Q: My living room is large and square, with a fireplace at one end and windows down the front wall. I can't seem to make the furniture -- basically a sofa, chairs and a desk -- fit so they look comfortable. I have to put the sofa against the far wall, where it seems too far from the fireplace. What can I do?A: Listen to interior designer Margot Gunther on the subject of square rooms. She did the one we show here for the Edith Wharton Showhouse in the Berkshire Mountains. It measured 16 by 16 feet and offered some of the same challenges you face.
FEATURES
By Valerie Takahama and Valerie Takahama,Orange County Register | January 2, 1994
In her lecture as recipient of the 1993 Nobel Prize in Literature, Toni Morrison said it is language -- "in its reach toward the ineffable" -- that allows us to make sense of our existence."
ENTERTAINMENT
By Stephen Hunter and Stephen Hunter,Film Critic | March 26, 1993
If there were an Oscar for funny walks, I'm sure Liam Neeson would win it for "Ethan Frome." His version of a post-accident sinner punished by God is something to behold in the new version of the old Edith Wharton classic. He looks as though he's beeIf there were an Oscar for funny walks, I'm sure Liam Neeson would win it for "Ethan Frome." His version of a post-accident sinner punished by God is something to behold in the new version of the old Edith Wharton classic. He looks as though he's been genetically crossbred with an English longbow, but the bend in him is somehow latitudinal, not longitudinal.
NEWS
By Lisa Schwarzbaum and Lisa Schwarzbaum,SPECIAL TO THE SUN | December 28, 1997
"Truman Capote: In Which Various Friends, Enemies, Acquaintances, and Detractors Recall His Turbulent Career," by George Plimpton. Talese/Doubleday. Illustrated. 498 pages. $35.OK, so remarks aren't literature. Still, had Gertrude Stein encountered the literary techniques of George Plimpton, she might have amended that famous bon mot once lobbed to Ernest Hemingway. Remarks are, in fact, biography. Or at least they are when choreographed by the old-pro writer, Paris Review editor, commercial pitchman, actor and literary personage-about-town whose concept of "participatory journalism" is to round up a parade of fellow personages and get them jawing.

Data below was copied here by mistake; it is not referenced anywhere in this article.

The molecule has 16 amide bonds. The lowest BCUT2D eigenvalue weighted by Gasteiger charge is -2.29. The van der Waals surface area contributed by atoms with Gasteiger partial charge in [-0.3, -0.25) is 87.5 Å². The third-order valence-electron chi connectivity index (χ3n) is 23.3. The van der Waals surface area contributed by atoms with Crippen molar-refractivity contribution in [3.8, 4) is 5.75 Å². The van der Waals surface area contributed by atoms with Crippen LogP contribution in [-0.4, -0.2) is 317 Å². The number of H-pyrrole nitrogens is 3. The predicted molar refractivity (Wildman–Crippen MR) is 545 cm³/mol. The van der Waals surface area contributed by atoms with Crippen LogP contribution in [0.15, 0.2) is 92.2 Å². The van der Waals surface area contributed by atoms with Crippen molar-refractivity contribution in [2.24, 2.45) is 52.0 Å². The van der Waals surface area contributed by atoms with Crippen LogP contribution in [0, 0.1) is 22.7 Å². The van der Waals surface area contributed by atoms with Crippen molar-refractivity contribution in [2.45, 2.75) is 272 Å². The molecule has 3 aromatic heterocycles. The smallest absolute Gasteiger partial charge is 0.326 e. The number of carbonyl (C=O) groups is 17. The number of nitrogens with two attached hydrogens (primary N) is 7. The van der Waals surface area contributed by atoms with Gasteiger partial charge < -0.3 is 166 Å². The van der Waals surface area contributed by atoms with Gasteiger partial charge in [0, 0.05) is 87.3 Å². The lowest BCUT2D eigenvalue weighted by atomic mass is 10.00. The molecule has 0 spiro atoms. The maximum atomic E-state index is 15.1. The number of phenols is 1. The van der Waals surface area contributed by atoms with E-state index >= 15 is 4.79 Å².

NEWS
By Anne Whitehouse | August 18, 1991
THE JAMESES: A FAMILY NARRATIVE. R. W. B. Lewis. Farrar, Straus & Giroux. 696 pages. $35. The James family, which in one generation produced two great men, the psychologist and philosopher William and the writer Henry, is perhaps America's most esteemed family of letters. Probably no other American family has chronicled itself more articulately or voluminously, or has been more studied by ++ scholars. Drawing on the wealth of materials and sources, R. W. B. Lewis -- author of a prize-winning biography of Edith Wharton -- has compiled a three-generational saga of this remarkable family, from the arrival of the founding patriarch, William, from Ireland in 1789 to the death of his grandson, Henry, in 1916.
FEATURES
By Morit Chatlynne | March 10, 1996
Edith Wharton garden tourEdith Wharton was a Pulitzer Prize-winning novelist, but she also wrote many nonfiction travel narratives. William D. Buckman's Travel Time introduces a new tour package, "In the Footsteps of Edith Wharton." This 14-day trip follows the writer's book "Italian Villas and their Gardens." Guides specializing in Italian gardens and villas, along with authorities on Edith Wharton, will lead the tour. For more information, call (800) 621-4725.Posada del Sol is a resort that is far off the beaten path.
FEATURES
By Valerie Takahama and Valerie Takahama,Orange County Register | January 2, 1994
In her lecture as recipient of the 1993 Nobel Prize in Literature, Toni Morrison said it is language -- "in its reach toward the ineffable" -- that allows us to make sense of our existence."
NEWS
By Margaria Fichtner and Margaria Fichtner,Knight-Ridder News Service | September 19, 1993